As I contemplate what the closure means for our students, community and, on a personal level, my friends who are immediately impacted by the school board’s recent decision, I return to my friend Noёl Janis-Norton’s words: “Your child’s education is far too important to leave up to the schools.” I came to know Noёl, a renowned child behavior expert, after seeking her counsel for our family.
Parent regularly question whether they are doing the right thing in how they’re raising their children. From discipline to nutrition to screen time to education, we reevaluate our decisions constantly.
In making their decision, board members of the acknowledged at a community meeting that Hill is closing not for the potential cost-savings but to centralize and expand the district’s alternative educational opportunities and to redraw district boundaries to make schools more equitable in terms of demographics.
And they’re moving quickly. The consolidation committee is scheduled to present their equity policies at the Feb. 1 school board meeting.
Many students are upset that they may be separated from their friends in their final year of middle school. Instead of getting a taste of being the big dogs on campus, they’ll have to adjust to a new and bigger environment and possibly have to make new friends. And then do it all again the following year when they enter high school.
I know they’ll survive, maybe even thrive. Human beings are terribly resilient creatures. But as a parent, I have my misgivings about creating two large middle schools. Granted my unease stems largely from my childhood memories of attending public schools in San Francisco: Everything from cliques to bullies were supersized in numbers.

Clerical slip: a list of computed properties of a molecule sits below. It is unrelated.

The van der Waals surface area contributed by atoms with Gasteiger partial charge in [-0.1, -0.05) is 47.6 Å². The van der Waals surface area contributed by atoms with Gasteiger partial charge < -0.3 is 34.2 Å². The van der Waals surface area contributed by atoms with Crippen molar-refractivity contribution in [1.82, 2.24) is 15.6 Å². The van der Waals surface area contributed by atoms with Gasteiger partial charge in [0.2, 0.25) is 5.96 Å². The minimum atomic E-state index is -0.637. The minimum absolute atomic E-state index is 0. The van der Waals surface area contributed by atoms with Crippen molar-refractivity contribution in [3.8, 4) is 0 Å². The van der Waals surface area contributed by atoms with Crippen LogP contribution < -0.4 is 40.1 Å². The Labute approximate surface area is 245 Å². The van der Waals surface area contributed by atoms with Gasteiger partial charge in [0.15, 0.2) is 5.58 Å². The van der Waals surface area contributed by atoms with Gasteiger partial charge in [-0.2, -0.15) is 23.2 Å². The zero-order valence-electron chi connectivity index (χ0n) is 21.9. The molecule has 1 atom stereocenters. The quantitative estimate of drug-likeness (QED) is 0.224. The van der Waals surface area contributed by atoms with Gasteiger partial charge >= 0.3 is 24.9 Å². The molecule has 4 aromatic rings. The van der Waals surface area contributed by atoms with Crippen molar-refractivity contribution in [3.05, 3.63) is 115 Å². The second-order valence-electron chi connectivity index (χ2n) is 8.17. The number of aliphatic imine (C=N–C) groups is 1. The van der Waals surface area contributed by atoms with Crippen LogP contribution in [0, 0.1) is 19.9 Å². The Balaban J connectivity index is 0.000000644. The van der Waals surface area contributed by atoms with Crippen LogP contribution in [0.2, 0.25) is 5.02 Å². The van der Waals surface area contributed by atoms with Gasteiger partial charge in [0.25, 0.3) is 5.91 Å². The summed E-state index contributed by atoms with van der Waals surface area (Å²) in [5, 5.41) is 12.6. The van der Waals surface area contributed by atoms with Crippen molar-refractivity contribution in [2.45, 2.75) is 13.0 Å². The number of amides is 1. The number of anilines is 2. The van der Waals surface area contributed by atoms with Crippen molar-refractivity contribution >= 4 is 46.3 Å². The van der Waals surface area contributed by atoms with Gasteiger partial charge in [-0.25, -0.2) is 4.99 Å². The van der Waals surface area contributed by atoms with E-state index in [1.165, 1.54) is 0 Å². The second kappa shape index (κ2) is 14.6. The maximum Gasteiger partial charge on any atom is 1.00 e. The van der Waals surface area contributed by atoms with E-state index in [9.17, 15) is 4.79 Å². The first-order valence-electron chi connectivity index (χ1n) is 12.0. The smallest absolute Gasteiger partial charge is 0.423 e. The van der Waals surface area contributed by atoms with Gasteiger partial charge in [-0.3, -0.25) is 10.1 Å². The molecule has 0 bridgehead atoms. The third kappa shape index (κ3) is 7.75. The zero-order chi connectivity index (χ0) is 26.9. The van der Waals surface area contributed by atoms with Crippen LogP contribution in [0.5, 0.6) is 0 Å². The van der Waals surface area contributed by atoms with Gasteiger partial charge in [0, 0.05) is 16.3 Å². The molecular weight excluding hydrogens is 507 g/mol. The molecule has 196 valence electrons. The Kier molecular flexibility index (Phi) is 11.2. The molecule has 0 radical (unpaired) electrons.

As parents, what are your choices? At the school board meeting last week, Superintendent Jan La Torre-Derby said the district offers parents more educational choices than any other school district in Marin and Sonoma counties. During the transition, however, all K-12 intradistrict transfers are on hold for an unspecified time. The consolidation committee will be recommending freezing all transfers at the school board meeting next week.
Once that is lifted, parents who now have children in fourth grade or lower will have the choice of switching to one of two K-8 schools the district will have by the 2012-2013 school year. High school students have their pick among five school offerings, traditional and alternative.
Right now, though, parents of fifth graders and middle school students don’t have a lot of options.
“What can you do?” one parent said when I asked for her opinion. She went on to say that the kids would go where they go and that “we’ll be fine.”
There’s that resiliency gene again.
From what I heard at the school board meeting last week, the trustees didn’t make this decision in a bubble. One of the first to offer her recommendations after listening to all the panel members was trustee Debbie Butler, whose family also will be making the transition to .
But as you consider your options, I hope you’ll take time to reflect on Noёl’s advice as well. Schools should not be the sole provider of one’s education, but should be seen as a component of a rich and varied life of learning. The question that remains for me is whether our schools as an institution are supporting or undermining my efforts at home.